The ‘Beasts’ score again with highly-original ‘Knock!’

A scene from the imaginary beast production of "Knock: The Daniil Kharms Project." Photo: Roger Metcalf

A scene from the imaginary beast production of “Knock: The Daniil Kharms Project.” Photo: Roger Metcalf

BOSTON — As a people, Russians have not often been associated with great senses of humor. Yakov Smirnoff doesn’t count.
And avant-garde humor — albeit black humor that may not be transparent at first glance — aimed at the regime of a notorious dictator such as Josef Stalin was a good way to get a one-way ticket to the wilds of Siberia.
So it’s not really a surprise that much of the work of Daniil Kharms did not surface until long after his mysterious death. In 1941 — at a time when 1,000 people a day were being executed — the superintendent of his flat called him down in his slippers “for a few minutes” and he was arrested by officials.  He was afterward sent to a prison psychiatric hospital.
While he was in the hospital, a bomb damaged his home, and Kharms’ wife called an artist friend, who hauled away his papers on a sled through the snow to safety. Kharms died from starvation in 1942 in the prison hospital and his papers never emerged until the 1970’s.
The Boston-based local theater group imaginary beasts has compiled selections of his micro-prose, short plays and poetry into “Knock: The Danil Kharms Project,” now at the Plaza Black Box Theatre at the Boston Center for the Arts on Tremont Street through Saturday, Oct. 18.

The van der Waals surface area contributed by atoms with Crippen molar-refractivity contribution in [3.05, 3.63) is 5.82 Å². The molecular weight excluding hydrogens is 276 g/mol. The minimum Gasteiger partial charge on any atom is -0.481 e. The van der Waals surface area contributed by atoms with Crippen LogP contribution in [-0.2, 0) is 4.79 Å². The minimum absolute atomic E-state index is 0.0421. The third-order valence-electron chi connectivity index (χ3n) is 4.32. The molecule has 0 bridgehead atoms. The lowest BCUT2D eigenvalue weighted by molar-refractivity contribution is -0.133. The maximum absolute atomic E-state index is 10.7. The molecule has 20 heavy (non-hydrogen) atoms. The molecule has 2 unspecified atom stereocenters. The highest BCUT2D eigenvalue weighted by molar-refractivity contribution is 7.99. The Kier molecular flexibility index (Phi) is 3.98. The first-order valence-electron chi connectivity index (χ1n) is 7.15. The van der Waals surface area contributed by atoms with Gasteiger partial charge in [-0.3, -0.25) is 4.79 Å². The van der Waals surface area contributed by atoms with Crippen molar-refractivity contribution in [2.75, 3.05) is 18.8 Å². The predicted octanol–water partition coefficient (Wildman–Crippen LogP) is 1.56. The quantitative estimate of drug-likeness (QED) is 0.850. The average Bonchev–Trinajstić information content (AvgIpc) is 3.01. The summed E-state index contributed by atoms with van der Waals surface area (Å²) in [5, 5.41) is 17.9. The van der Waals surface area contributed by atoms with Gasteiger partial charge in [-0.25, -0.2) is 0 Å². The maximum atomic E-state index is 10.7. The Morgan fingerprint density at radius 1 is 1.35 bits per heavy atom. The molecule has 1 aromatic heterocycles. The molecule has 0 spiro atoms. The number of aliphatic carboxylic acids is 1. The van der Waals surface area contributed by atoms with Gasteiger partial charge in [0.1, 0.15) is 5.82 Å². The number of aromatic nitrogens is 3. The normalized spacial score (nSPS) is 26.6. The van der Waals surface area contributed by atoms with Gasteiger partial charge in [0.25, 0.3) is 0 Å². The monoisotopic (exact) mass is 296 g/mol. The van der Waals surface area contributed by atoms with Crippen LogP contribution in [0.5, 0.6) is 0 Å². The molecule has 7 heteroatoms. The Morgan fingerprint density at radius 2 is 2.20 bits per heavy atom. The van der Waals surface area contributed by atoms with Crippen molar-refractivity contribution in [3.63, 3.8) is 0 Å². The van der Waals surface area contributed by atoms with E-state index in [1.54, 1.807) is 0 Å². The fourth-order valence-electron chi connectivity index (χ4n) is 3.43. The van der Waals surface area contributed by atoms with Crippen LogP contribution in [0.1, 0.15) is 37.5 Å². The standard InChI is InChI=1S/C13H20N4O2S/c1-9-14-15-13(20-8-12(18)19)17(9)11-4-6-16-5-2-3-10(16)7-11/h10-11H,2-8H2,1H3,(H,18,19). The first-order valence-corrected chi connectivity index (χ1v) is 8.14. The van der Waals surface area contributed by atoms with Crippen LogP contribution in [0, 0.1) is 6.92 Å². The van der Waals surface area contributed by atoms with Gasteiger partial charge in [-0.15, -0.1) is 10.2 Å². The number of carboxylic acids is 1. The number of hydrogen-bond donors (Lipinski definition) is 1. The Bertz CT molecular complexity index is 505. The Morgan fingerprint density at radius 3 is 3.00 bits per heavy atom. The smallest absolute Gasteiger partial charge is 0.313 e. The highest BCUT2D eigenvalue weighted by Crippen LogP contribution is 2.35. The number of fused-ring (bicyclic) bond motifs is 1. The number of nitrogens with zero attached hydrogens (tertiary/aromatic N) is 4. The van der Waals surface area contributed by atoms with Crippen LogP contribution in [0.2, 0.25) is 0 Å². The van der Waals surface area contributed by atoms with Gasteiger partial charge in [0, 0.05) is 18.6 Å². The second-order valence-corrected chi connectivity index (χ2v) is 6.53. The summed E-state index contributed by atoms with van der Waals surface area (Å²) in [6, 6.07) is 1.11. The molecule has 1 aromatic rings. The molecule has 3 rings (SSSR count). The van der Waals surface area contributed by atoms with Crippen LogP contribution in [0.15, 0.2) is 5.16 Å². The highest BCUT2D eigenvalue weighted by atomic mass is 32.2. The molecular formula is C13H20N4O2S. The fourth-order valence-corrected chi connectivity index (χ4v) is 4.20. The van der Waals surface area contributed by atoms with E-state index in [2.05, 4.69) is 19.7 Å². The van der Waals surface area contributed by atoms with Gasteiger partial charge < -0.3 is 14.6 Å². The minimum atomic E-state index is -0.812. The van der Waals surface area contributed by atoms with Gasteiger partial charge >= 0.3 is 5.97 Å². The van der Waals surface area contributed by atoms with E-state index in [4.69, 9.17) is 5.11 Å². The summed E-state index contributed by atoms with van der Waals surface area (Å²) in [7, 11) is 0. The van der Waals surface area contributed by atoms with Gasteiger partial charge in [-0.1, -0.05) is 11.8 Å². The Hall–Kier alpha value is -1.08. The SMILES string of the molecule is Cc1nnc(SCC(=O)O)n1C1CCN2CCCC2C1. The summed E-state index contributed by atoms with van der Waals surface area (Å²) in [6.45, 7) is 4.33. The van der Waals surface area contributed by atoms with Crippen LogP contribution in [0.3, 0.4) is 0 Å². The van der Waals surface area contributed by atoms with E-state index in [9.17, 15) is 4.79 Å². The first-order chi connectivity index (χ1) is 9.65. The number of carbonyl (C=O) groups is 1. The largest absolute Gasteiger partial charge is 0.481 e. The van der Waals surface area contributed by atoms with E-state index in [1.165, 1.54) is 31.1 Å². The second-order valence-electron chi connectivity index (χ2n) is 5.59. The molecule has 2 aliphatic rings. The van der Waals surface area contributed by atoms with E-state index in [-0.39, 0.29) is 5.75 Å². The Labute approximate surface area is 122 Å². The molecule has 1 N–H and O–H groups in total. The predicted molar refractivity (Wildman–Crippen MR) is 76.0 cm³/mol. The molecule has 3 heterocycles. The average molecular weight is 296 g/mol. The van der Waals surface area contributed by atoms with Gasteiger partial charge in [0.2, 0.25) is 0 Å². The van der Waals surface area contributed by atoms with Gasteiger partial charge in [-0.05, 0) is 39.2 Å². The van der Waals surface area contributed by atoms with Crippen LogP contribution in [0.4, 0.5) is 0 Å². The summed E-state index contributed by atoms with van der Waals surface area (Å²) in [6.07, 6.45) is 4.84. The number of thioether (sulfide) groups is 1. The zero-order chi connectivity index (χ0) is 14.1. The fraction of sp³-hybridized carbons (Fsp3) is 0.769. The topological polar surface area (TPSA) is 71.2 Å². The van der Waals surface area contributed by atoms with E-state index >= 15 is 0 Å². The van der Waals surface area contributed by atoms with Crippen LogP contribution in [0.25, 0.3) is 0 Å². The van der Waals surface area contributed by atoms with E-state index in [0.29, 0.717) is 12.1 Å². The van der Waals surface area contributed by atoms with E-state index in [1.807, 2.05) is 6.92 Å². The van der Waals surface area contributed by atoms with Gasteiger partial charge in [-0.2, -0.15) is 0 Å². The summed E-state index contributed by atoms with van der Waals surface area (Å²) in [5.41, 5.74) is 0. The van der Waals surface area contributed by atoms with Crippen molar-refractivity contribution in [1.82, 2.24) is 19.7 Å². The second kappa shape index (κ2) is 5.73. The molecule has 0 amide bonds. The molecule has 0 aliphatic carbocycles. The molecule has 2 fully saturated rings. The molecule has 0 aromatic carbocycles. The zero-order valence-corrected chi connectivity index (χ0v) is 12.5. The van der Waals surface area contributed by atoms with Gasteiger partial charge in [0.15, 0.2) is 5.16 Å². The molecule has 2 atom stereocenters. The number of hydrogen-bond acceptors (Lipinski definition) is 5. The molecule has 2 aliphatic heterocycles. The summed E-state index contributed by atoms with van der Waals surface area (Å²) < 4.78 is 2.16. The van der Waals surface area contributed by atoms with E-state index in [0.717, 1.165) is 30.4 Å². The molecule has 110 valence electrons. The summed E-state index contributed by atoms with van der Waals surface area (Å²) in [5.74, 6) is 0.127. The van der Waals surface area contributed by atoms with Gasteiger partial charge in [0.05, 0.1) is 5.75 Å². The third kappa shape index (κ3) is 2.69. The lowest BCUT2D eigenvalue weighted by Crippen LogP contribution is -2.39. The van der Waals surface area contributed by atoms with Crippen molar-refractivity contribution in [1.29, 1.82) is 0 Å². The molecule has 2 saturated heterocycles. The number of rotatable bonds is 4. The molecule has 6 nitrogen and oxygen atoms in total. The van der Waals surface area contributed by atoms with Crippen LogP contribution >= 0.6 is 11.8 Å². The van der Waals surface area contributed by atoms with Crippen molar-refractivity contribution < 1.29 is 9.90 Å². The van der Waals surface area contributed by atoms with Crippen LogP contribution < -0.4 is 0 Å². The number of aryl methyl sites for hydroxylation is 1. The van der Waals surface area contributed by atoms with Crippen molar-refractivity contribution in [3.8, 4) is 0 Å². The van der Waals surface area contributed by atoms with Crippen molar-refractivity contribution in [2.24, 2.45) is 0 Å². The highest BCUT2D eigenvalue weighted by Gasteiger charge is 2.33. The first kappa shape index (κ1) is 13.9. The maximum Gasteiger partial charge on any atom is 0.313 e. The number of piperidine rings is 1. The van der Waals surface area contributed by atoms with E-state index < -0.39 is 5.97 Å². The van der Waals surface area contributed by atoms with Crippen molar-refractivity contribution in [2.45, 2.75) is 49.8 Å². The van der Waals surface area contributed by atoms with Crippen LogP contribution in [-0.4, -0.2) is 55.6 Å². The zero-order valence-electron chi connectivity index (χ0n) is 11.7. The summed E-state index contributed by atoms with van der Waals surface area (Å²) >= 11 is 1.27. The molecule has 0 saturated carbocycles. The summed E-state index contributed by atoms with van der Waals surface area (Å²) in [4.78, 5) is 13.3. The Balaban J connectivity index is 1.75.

Matthew Woods directed an adaptation by Matthew McMahon based on translations of Kharms’ work by Irina Yakubovskaya.
The troupe’s previous efforts have gained it a reputation for originality, with smartly-produced production values, and an infectious enthusiasm for the work at hand that spills over into their performances.
Kharms’ Soviet Union is a broken place, and the characters and their situations reflect it.
Stories will seemingly end in space only to be randomly picked up again. A romantic couple will disappear suddenly in a chilling manner.
Fools — meant to be the Soviet oppressors of artists such as Kharms — follow a sled with pages leaking from a suitcase, a seeming replication of how Kharms’ papers were saved by the friend who took them on a sled to safety.
There are a seemingly endless series of doors on Matthew Woods‘ set. Knock on a door and you never know what will be on the other side; as the piece opens, a woman (Joey Pelletier) is determined to split a log, and a man with a pipe (Noah Simes) is just as determined to spoil each stroke of the ax by uttering one word: “Knock!”
Molly Kimmerling is Baboushka, a laughing old woman who bullies an author. Is Fedya (William Schuller) whose writing is going nowhere, a stand-in for Kharms himself?
A 10-person company performs this true ensemble piece, and it depends on the interlocking skills of each performer.
“Knock!” includes a swirling snow storm that erupts at a moment’s notice, spot-on
sound design by Chris Larson with period Russian music, and effective use of such tools as a slide whistle which add immeasurably to the authentic atmosphere of the piece.
The largely backlit Lighting by Christoper Bocchiaro is also effective.
There is no linear story or defined plot to speak us, but there are many moments that are funny, touching, or simply chilling. Imaginary beasts has already garnered a reputation for original, ambitious and daring work, and “Knock!“ is no different.

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